Hundreds of mourners lined the streets to pay their respects to a talented teenage footballer who was stabbed to death in a suspected racist attack.
Dea-John Reid, 14, was targeted by thugs while he was out with friends before he was knifed outside a McDonald's restaurant.
Witnesses say the teenager received racial abuse shortly before he was killed in Kingstanding, Birmingham, on May Bank Holiday Monday (31/5).
On Wednesday (14/7) around 300 people lined the streets near where he died and hundreds more watched his funeral which was live-streamed online.
Dea-John's devastated mum Joan Morris - who wore purple as a symbol of peace - walked ahead of her son's white coffin as it was brought to the church by horse-drawn carriage.
Six pallbearers wore purple tunics with photos of Dea-John in their lapels and placed
the casket bearing his name at the front of the New Testatment Church of God in
In a tribute from Joan, which was read out by a family friend, she said: "I can't believe it has been six tragic weeks since the death of my baby son Dea-John.
"I will remember the day May 31 as the day my world turned upside down, you have left us too soon.
"Every morning I wake up and I still look forward to coming into my bedroom and asking how I was.
"Every time my phone rings I hope it is you.
"When the front door knocks I hope it is you asking 'what's up mum, what's for dinner?'
"On May 31 you were waiting out to go for football and asked me to comb your hair and I said I would do it when you were back.
"When time was getting on I rang and asked if you still wanted me to comb your hair and you said 'I will be home in 40 minutes'.
"I'm still waiting for that 40 minutes because you never returned.
"I never knew it would be last time I saw your face.
"Dea-John I miss you asking you to make a cup of tea for me, giving me my medication, checking on me, adding photos to my Facebook page and I miss hearing your voice saying 'get with the flow'.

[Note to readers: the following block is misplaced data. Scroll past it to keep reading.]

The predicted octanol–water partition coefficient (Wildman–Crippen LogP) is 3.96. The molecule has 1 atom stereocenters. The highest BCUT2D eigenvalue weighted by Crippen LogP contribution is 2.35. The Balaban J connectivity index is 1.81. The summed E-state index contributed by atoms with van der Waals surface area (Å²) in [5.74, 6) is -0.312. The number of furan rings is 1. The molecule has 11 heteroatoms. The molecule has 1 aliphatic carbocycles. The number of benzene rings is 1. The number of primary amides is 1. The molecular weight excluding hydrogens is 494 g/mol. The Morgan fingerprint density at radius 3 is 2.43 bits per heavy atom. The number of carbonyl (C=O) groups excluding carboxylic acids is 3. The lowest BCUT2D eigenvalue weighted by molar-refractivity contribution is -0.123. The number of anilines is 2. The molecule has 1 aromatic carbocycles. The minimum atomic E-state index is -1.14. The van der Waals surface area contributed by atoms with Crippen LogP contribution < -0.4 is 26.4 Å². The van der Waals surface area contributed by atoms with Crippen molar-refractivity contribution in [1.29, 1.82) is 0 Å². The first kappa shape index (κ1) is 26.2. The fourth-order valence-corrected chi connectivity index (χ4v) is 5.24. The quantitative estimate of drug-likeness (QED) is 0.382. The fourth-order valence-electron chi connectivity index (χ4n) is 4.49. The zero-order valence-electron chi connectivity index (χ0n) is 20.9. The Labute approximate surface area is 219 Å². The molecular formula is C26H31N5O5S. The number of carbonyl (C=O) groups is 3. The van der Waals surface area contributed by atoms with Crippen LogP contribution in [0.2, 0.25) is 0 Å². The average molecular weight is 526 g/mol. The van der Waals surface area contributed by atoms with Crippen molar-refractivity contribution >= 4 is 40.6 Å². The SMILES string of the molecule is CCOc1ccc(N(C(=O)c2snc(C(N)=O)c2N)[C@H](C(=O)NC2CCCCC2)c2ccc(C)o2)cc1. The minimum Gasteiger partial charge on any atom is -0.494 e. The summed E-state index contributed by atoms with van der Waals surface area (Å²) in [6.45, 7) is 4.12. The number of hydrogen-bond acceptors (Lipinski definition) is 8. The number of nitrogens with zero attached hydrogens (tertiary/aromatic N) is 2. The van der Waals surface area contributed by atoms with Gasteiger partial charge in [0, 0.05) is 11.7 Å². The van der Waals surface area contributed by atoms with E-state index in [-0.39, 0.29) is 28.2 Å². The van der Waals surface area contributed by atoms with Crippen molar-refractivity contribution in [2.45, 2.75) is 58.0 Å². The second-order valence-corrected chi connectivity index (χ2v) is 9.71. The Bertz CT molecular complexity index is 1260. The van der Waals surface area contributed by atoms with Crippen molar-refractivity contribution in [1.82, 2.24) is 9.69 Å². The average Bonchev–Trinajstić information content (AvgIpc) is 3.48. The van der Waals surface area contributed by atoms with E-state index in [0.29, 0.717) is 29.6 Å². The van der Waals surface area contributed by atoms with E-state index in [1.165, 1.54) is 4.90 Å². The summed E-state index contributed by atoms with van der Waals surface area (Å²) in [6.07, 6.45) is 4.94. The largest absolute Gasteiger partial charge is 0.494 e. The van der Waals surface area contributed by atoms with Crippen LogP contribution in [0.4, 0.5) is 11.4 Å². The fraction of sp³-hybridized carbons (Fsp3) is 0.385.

"So many people came to your vigil it was like you were a celebrity which I know you would loved."
Bishop Desmond Jaddoo, who led the funeral service, paid tribute to the youngster, and described his final moments running away from his killers.
He said: "Thank you Lord, he doesn't have to run anymore, look over his shoulder anymore because he is sheltered by Jesus.
"Thank for the government who is seeing what is happening around us and is putting in sustainable policies to protect us.
"We pray for those who are chained by violence, and we pray that you Lord set them free from those chains."
His brother Kirk, who gave Dea-John the nickname 'Robinho' because of his incredible footballing skills, said: "Brothers can never be apart and love you forever and miss you more than words can express."
The 90-minute service ended with a video montage played on a big screen showing Dea-John performing dozens of football kick-ups.
Four men aged 33, 35, 36 and 38, and two boys aged 13 and 14, have been charged with in connection with his murder.